History, Evolution, and The Darwin Debate

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Marx obsolete or timely?

April 13th, 2009 · No Comments

Comment on The eonic effect and the terminal failure of marxism

This commenter wonders why we still take Marx seriously. I was critical of Marxism, but my critique is not the usual one. We can criticize Marx, that’s easy, then wonder why interest persists in his thinking: witness the fact that his Capital has sold briskly during the financial crisis.
There is no mystery to the continued appeal of Marx: it is not a question of his theories, which can be criticized or shown to be wrong.
The issue lies in his own critique of economic theories as these become ideologies. His criticisms were very original in the generation in which he lived (although mostly his ‘theories’ were gathered together from other sources in his time) in the sense of helping people respond to the shock of unadulterated capitalism in action. Without that response capitalism would never have survived: the spectacle of Manchester and its working class was too savage to endure. We live in a world of capitalism made over in response to that original critique. Because of Marx and his type, capitalism endures, because it adapted to the threat to do away with it.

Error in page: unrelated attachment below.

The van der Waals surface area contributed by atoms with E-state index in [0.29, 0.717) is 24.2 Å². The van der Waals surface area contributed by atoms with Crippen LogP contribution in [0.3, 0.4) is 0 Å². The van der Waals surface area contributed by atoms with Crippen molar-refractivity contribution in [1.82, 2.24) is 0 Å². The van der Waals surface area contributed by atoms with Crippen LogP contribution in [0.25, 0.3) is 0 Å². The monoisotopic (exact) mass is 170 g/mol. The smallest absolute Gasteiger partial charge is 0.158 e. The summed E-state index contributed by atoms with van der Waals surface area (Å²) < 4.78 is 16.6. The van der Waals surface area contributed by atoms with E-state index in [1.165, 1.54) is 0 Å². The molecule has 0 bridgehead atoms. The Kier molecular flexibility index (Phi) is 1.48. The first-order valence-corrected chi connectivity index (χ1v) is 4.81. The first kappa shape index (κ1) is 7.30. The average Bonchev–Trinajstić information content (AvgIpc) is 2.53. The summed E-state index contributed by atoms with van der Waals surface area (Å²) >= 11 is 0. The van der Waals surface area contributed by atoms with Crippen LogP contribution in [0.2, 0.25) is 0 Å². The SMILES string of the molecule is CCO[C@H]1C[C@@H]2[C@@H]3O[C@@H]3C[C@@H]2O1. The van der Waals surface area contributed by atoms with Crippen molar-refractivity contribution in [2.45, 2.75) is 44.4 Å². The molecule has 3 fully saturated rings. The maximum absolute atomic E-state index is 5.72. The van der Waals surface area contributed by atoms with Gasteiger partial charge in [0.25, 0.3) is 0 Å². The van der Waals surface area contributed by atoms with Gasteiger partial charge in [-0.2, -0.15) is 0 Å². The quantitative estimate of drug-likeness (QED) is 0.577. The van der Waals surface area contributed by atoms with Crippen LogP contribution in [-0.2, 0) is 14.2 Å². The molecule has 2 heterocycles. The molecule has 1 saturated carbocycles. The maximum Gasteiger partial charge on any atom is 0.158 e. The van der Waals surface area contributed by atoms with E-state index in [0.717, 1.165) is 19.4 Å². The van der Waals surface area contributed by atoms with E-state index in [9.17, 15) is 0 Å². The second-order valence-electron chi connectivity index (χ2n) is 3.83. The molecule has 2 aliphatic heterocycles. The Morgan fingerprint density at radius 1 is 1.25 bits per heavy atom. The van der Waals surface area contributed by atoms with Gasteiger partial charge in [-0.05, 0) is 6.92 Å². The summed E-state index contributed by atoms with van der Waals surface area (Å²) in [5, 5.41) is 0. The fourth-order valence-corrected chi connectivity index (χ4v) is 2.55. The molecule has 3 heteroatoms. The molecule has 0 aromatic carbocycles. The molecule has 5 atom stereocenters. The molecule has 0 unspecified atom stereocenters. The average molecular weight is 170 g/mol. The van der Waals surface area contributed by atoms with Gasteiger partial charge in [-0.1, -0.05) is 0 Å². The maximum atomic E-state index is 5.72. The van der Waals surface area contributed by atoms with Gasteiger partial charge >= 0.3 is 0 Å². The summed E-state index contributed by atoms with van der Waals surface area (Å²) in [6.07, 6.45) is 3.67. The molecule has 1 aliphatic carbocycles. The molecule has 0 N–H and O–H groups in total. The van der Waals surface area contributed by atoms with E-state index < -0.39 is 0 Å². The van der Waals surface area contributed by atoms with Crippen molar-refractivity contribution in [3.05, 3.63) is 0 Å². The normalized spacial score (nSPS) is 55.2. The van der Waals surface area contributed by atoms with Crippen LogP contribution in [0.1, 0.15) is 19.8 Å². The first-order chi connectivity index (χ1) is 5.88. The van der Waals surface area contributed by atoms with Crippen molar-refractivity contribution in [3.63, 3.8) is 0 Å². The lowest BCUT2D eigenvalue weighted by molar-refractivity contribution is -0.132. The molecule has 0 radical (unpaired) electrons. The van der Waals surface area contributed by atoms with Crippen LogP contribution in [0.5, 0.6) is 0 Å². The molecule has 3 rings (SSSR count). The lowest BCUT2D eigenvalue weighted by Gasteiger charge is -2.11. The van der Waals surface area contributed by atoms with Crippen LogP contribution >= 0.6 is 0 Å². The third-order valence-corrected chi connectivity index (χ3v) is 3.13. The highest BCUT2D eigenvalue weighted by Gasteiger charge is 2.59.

I agree with the problems in Marx’s thinking and have been a persistent critic. But the current crisis has confirmed Marx’s insight that economic models and theories, the whole game of hotshot mathematical economics, can be a form of ideology, hiding a different reality. A dozen commentators on the financial crisis have been restating Marx’s insights, often without realizing it.

Tags: 1848+ · Critique of Evolutionary Economy

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